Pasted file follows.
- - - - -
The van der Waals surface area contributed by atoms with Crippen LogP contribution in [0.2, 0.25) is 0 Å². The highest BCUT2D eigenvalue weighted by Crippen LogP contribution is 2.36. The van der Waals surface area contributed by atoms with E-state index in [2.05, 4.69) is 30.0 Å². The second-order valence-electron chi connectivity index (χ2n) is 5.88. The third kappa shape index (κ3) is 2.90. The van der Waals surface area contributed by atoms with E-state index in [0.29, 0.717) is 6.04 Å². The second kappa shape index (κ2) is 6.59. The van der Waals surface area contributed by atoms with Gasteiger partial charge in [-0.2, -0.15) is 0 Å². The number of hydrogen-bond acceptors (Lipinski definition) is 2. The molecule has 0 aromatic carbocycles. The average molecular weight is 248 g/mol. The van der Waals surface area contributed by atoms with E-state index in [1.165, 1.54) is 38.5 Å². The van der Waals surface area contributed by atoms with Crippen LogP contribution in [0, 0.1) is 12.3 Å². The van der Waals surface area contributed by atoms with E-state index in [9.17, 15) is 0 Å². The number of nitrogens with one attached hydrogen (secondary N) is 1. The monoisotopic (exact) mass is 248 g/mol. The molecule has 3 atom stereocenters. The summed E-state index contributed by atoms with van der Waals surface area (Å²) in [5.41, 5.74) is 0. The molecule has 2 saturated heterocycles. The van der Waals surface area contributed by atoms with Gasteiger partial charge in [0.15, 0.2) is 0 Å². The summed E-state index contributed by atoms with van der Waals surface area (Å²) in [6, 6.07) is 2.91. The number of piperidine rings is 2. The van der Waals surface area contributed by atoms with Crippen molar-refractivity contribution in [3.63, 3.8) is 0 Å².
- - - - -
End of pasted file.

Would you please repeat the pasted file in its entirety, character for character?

The van der Waals surface area contributed by atoms with Crippen LogP contribution in [0.2, 0.25) is 0 Å². The highest BCUT2D eigenvalue weighted by Crippen LogP contribution is 2.36. The van der Waals surface area contributed by atoms with E-state index in [2.05, 4.69) is 30.0 Å². The second-order valence-electron chi connectivity index (χ2n) is 5.88. The third kappa shape index (κ3) is 2.90. The van der Waals surface area contributed by atoms with E-state index in [0.29, 0.717) is 6.04 Å². The second kappa shape index (κ2) is 6.59. The van der Waals surface area contributed by atoms with Gasteiger partial charge in [-0.2, -0.15) is 0 Å². The number of hydrogen-bond acceptors (Lipinski definition) is 2. The molecule has 0 aromatic carbocycles. The average molecular weight is 248 g/mol. The van der Waals surface area contributed by atoms with E-state index in [1.165, 1.54) is 38.5 Å². The van der Waals surface area contributed by atoms with Crippen LogP contribution in [0, 0.1) is 12.3 Å². The van der Waals surface area contributed by atoms with E-state index in [9.17, 15) is 0 Å². The number of nitrogens with one attached hydrogen (secondary N) is 1. The monoisotopic (exact) mass is 248 g/mol. The molecule has 3 atom stereocenters. The summed E-state index contributed by atoms with van der Waals surface area (Å²) in [5.41, 5.74) is 0. The molecule has 2 saturated heterocycles. The van der Waals surface area contributed by atoms with Gasteiger partial charge in [0.15, 0.2) is 0 Å². The summed E-state index contributed by atoms with van der Waals surface area (Å²) in [6, 6.07) is 2.91. The number of piperidine rings is 2. The van der Waals surface area contributed by atoms with Crippen molar-refractivity contribution in [3.63, 3.8) is 0 Å².